All Topics / Help Needed! / Agent getting a bit difficult.
- Tony BMember@tony-bJoin Date: 2008Post Count: 130
Can anyone shair their expiriances with agents & making offers. I want to make an offer on a place, its over priced IMO and by comparison to other places in the some are. Before I make my offer I would like a sect. 32 & contract , as I requested. I was told we dont bargan on the prices because thats the going value. So I get the feel if you are not going to pay the price I wont give you a sect. 32 simple as that.
My understanding is I have the right to make an offer. To make my offer offical I need a sect32. (offer is usless if purchaser has not seen a sect 32)
My offer has to be in writing (see instruments Act. all offers for sale of land mast be in writing) True or faulce?
The person selling the house is acting as an agent for the vendor. My understading is she must pass on any offers presented to her.
I understand she is trying to get the best price for the vendor + the best commishion for herself. My point is what about me. I want to save a few bucks and make an offer I can afford and think its worth. Why should I be pushed aside, as a cash buyer unconditional 30 day purchaser I think they should be taking me a bit more seriously. Has anyone got any ideas about how to make an offer. This woman is very aggresive and makes it dificult for me to neg. a price or even make an offer. I dont want to quote the law to her as to what she must do, but I may not have much choice.
I have expirianced this with another agent who kept a house for a friend who promised him a listing. I was told it was sold. When it was not. Why do some agent act like this? Is my honest approach wrong? Is it wise to tell them you will go unconditional, 30day up frount? I feel when you do this they think you are full of S### and they dont call you back.
Any advice would be of help.
T……………….Matt PMember@matt-pJoin Date: 2003Post Count: 645
When I was studying my for my real estate licence it clearly stated that any offer made to the agent must be passed on to the client irrespective of how ridiculous it may be.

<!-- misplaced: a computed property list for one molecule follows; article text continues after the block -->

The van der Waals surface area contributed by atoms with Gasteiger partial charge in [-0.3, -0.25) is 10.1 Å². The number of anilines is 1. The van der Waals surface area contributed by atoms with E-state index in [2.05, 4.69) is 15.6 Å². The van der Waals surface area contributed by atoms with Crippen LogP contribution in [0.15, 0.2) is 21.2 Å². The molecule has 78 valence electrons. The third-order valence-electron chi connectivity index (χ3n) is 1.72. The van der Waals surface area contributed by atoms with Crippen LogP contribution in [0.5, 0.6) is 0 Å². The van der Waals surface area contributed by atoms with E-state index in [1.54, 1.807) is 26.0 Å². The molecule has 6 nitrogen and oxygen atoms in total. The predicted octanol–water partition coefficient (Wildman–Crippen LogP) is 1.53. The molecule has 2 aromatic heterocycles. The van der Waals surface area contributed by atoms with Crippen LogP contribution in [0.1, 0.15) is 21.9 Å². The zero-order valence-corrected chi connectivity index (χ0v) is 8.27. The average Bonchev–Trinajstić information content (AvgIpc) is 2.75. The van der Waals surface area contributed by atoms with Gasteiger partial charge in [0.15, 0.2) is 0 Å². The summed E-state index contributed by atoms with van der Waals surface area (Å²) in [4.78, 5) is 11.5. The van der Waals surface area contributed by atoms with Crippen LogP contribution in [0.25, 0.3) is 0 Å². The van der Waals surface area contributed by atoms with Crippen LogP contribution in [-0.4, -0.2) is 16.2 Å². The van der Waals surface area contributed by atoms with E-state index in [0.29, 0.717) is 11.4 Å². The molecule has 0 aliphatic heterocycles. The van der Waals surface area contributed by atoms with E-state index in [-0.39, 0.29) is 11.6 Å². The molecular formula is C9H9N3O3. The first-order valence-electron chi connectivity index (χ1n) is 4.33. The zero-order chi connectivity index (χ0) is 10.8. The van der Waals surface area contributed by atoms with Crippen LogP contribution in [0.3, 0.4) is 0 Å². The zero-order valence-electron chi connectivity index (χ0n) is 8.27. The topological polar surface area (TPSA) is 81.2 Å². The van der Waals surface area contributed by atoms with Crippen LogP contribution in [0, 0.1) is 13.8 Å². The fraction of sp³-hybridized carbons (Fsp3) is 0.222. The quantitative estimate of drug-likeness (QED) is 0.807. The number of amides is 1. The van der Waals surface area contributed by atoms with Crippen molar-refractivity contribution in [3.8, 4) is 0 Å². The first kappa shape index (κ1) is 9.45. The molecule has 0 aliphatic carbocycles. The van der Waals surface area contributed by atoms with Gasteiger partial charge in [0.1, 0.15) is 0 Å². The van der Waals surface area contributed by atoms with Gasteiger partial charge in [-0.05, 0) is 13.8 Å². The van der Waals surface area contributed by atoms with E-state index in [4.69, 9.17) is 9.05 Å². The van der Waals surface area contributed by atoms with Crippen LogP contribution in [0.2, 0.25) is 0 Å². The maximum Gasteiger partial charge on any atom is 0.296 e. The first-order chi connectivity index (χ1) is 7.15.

Legislation may have changed since then but that is my understanding.
Maybe someone who else more knowledge on the topic may be able to elaborate.
Kind regards,TracyDMember@tracydJoin Date: 2005Post Count: 85
Call the Real estate institute in the state you are buying the property. i think there may be differences in each state?mackarMember@mackarJoin Date: 2006Post Count: 106
IMO, most purchasers believe the house they wish to purchase is overpriced… !!
when you purchase a property why not sit down with agent to write up offer without verbalising price first,
as sometimes it is important, initially, to ensure the conditions of your offer are written
down also & are as important as price…
once it is written, then give agent the dollar figure you wish to add to offer.
The agent will give offer to vendor as they have to legally present all offers…
plus the time spent writing it down will ensure they submit to vendor….
…just an idea??Wendy ChamberlainParticipant@moorewJoin Date: 2003Post Count: 58
Yes, in Victoria you need the Section 32 first in order to make an offer. I'd ask for the Section 32 without further discussing the price with this person. Once you have the S32, you can make your offer in writing. Agents are supposed to present all offers to the vendor, however they may merely tell the vendor an offer has been presented but it is far below what is being asked.